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Fair Warning - The royal wedding, food trucks, and baby names

Hello! I completely forgot about doing this last week because I was busy making pottery (don't ask -
Fair Warning
Fair Warning - The royal wedding, food trucks, and baby names
By Sophie Warnes • Issue #50 • View online
Hello! I completely forgot about doing this last week because I was busy making pottery (don’t ask - actually, DO ask if you are a fan of terrible animal ceramics, because I am apparently now your woman!) but I’m back this week. Hurrah!
This doesn’t fit anywhere else but I am dead impressed with this Animaniacs song of pretty much every country in the world. The link is a tweet, but the video should be there! Watch it, even if it is massively outdated (Yugoslavia…)

On the home front
Fewer crimes ending with charges - check your police area
I WAS hoping to avoid the whole wedding shebang, but as Mick and co sang, you can’t always get what you want, so…
Over the pond
A large share of US baby names end with "n"
Marc Hilberer
the number of school shootings that have happened since the year 2000 around the world:

USA: 213

This week’s Internet Thing was a clip of a robotic male voice saying Yanny/Laurel and everyone argued over what was actually being said. If you missed it (hi dad), the New York Times has made a tool which helps you to hear both. Personally, I heard both anyway which is funny because I’m deaf and usually my hearing is unreliable af. Watching everyone on my timeline arguing about a piece of audio amused me greatly.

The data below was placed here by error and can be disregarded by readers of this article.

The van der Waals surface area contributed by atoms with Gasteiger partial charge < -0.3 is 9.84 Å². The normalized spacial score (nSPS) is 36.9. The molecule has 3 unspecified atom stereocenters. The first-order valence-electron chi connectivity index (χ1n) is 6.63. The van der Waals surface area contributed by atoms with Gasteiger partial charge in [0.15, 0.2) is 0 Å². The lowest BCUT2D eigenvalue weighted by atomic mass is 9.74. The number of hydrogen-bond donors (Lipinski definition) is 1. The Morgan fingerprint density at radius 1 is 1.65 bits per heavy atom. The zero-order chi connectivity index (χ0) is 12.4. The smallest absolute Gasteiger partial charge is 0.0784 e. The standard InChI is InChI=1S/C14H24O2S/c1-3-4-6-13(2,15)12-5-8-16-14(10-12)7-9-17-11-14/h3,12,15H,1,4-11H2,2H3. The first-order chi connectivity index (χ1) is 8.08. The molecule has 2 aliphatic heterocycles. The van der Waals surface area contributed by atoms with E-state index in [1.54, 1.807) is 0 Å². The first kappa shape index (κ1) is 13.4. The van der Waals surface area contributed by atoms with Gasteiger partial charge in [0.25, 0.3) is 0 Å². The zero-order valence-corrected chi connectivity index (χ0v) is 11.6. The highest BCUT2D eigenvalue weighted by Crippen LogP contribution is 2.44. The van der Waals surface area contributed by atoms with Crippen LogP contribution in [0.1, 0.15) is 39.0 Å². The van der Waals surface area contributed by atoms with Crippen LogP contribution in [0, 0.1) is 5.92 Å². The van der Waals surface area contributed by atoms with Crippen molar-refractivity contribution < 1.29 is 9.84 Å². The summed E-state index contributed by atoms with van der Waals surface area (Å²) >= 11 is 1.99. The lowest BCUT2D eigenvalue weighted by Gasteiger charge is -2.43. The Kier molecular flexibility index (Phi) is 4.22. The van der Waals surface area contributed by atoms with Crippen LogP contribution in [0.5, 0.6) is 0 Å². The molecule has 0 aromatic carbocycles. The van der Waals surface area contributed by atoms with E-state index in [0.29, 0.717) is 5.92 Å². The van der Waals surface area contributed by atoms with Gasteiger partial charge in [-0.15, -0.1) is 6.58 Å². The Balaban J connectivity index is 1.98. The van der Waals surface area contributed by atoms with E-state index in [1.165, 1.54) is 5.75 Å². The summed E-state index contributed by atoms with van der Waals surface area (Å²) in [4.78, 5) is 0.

I quite enjoyed this weird little stat from my colleague Awen who does brilliant stuff with the website analytics at ONS:
Awen Jones
British people in hot weather; they don't look at official statistics online.

Saturday 5th May had the lowest number of sessions on the ONS site since Boxing Day 2017. Sunday 6th May was only marginally higher. #bankholiday #heatrecordbroken
Bad charts of the week
First up is what I feel is the most egregiously offensive crime against viz I’ve seen all week. An “interactive map” of where in London you can rent on your own. Where interactive means it’s a link to a weird website with a pretty much blank map and some tiny circles, which on its own means bugger-all. However, hovering over the circles - nothing else, just the circles - reveals the borough and I guess(?) the salary you need to afford to live alone there.
Like, I don’t know, why don’t you just have a jpeg map of London boroughs with the number and name on them and stick that on your website without forcing users to jump through all these stupid hoops? That would be sensible.
Next up: Personal computing in the last 40 years? Or a horrible spidery monstrosity? :)
And lastly… Windows 2000 (you will need to open the tweet!):
That’s all for this week, thanks for reading, and special thanks to everyone who sent me links. If you like this newsletter, please forward it to people, encourage friends to subscribe to it, buy me a coffee or support Fair Warning on Patreon. I’m on Twitter @SophieWarnes.
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Sophie Warnes

A weekly newsletter with anywhere between 10 and 20 links about data journalism, data visualisation, and storytelling, curated by a British data journalist and nerd. Expect politics, statistics, society and culture - all through the frame of data... With a dash of whimsy.

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